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    Heating a garage

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    Chachie

    Posts : 1
    Join date : 2012-09-26

    Heating a garage

    Post  Chachie on Wed Sep 26, 2012 3:48 pm

    Hello everyone,

    I'm very new to all this but it looks like a very interesting DIY project. I am considering building this to heat my garage in the winter. Would it be possible to hook this up to something like a radiator? Not sure what would be the best fluid to use to ensure it wouldn't freeze over night. Any suggestions/tips are appreciated

    Cheers
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    Admin
    Admin

    Posts : 27
    Join date : 2011-06-20

    Re: Heating a garage

    Post  Admin on Sat Sep 29, 2012 8:37 pm

    Hi Chachie.

    Using the device to heat a transfer fluid should work well. You could place multiple collectors in series to get pretty much any energy input you wanted, tho unless you're collecting at a lower altitudinal point than your garage you'll need to use a pump. Not that that's really a problem.
    A while back I looked into various oils as heat transfer fluids, but can't recall the numbers off the top of my head. It's surprisingly hard to find boiling point data for vegetable oils, but you wouldn't be getting anywhere near them for this application anyway, and smoke points shouldn't be an issue in an anaerobic environment.

    I remember that the best oil performance wise was castor oil, but it's expensive. There was one very cheap and common oil which looked like it would work well, maybe sunflower, maybe cannola, something like that. Anti freeze doesn't work as well as you may have been lead to believe, motor oil and similar would be good if you want to pay for it.
    No idea on freezing points, but generally the higher the boiling, the lower the freezing, and unless it get very seriously cold where you are there should be something that'll work.

    Keep in mind that concentrated solar technology does require direct sunlight. Not so much for the energy content as the optics. So it'll work fine on a clear winter day, but any cloud will kill it.

    joji

    Posts : 5
    Join date : 2013-10-10
    Location : Slovakia

    used motor oil

    Post  joji on Sun Oct 13, 2013 9:20 pm

    Hi

    How about used motor or gearbox oil. You think that might work ? If so which one would be better ?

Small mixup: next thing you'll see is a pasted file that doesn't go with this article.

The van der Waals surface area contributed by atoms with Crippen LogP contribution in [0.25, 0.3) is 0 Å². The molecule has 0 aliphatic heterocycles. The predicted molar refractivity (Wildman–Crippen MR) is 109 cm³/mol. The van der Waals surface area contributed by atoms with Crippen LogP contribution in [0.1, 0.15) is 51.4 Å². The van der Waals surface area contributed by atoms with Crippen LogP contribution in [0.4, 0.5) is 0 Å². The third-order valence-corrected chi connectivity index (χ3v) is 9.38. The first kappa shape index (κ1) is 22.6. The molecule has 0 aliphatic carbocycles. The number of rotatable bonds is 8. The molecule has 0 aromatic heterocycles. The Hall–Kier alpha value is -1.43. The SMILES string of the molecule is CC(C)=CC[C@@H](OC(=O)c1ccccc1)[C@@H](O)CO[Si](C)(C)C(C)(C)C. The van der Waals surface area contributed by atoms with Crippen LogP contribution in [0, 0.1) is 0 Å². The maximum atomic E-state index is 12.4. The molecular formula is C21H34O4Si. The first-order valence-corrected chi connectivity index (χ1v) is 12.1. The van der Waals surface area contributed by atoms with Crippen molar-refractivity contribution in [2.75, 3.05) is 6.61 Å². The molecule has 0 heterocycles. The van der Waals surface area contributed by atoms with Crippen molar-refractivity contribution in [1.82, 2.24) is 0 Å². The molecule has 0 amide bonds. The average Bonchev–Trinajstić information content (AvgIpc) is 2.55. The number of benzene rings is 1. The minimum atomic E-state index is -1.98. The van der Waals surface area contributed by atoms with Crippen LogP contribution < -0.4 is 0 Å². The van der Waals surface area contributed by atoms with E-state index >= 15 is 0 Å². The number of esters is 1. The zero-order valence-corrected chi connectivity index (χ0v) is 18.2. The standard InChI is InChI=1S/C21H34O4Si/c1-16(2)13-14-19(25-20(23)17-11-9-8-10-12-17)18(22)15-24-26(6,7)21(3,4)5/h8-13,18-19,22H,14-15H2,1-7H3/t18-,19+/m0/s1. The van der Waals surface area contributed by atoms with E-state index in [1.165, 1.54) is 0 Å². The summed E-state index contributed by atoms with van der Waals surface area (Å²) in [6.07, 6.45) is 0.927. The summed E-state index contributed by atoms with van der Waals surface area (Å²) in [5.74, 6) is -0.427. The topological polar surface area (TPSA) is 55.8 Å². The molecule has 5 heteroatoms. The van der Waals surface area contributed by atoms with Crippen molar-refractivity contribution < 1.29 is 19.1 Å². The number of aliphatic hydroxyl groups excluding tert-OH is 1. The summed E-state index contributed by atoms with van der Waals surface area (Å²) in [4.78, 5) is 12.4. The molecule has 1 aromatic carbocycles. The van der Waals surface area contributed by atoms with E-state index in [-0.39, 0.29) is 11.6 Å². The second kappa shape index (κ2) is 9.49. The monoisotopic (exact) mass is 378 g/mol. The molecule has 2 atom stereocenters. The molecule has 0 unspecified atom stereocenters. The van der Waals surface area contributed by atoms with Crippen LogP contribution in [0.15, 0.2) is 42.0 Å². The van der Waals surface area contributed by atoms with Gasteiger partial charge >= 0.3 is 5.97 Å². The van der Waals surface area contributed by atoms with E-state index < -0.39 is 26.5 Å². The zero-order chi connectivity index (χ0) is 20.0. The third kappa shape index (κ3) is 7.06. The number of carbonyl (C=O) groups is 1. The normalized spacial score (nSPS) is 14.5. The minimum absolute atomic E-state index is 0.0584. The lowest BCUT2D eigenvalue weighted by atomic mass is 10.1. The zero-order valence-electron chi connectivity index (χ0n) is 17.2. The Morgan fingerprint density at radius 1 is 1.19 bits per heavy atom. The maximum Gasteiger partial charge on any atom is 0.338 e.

Thanks
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    Admin
    Admin

    Posts : 27
    Join date : 2011-06-20

    Re: Heating a garage

    Post  Admin on Mon Oct 14, 2013 2:20 am

    People do use motor oil, seems an ok option. Not looked into other kinds, but I'd imagine they'd work.

    The relevant numbers are; specific heat capacity (how much energy it takes to heat a gram of the stuff one degree, the higher the number the more heat it'll hold at a given temperature), the boiling point (higher the better, you don't want pressure buildup in your system if it starts boiling), the smoke point (things busting into flames is generally not desired), and the cost. Toxicity is probably something to consider as well.

    carpenterbee

    Posts : 1
    Join date : 2015-03-06

    Re: Heating a garage

    Post  carpenterbee on Fri Mar 06, 2015 5:53 pm

    Admin wrote:

    The relevant numbers are; specific heat capacity (how much energy it takes to heat a gram of the stuff one degree, the higher the number the more heat it'll hold at a given temperature), the boiling point (higher the better, you don't want pressure buildup in your system if it starts boiling), the smoke point (things busting into flames is generally not desired), and the cost. Toxicity is probably something to consider as well.

    Wouldn't water work pretty well, mixed with just enough anti-freeze to keep it from freezing at lowest anticipated temperature? As long as the system was limited so boiling point was not reached. With tank type waterheaters installed in the billions world wide, spare pressure relief values should be trivial to obtain. But then you have to deal with the toxicity of any escaping anti-freeze. Hmmmmmmm. A system that allowed the water to drop into an insulated storage container at night might solve that problem. Then no antifreeze would be needed.

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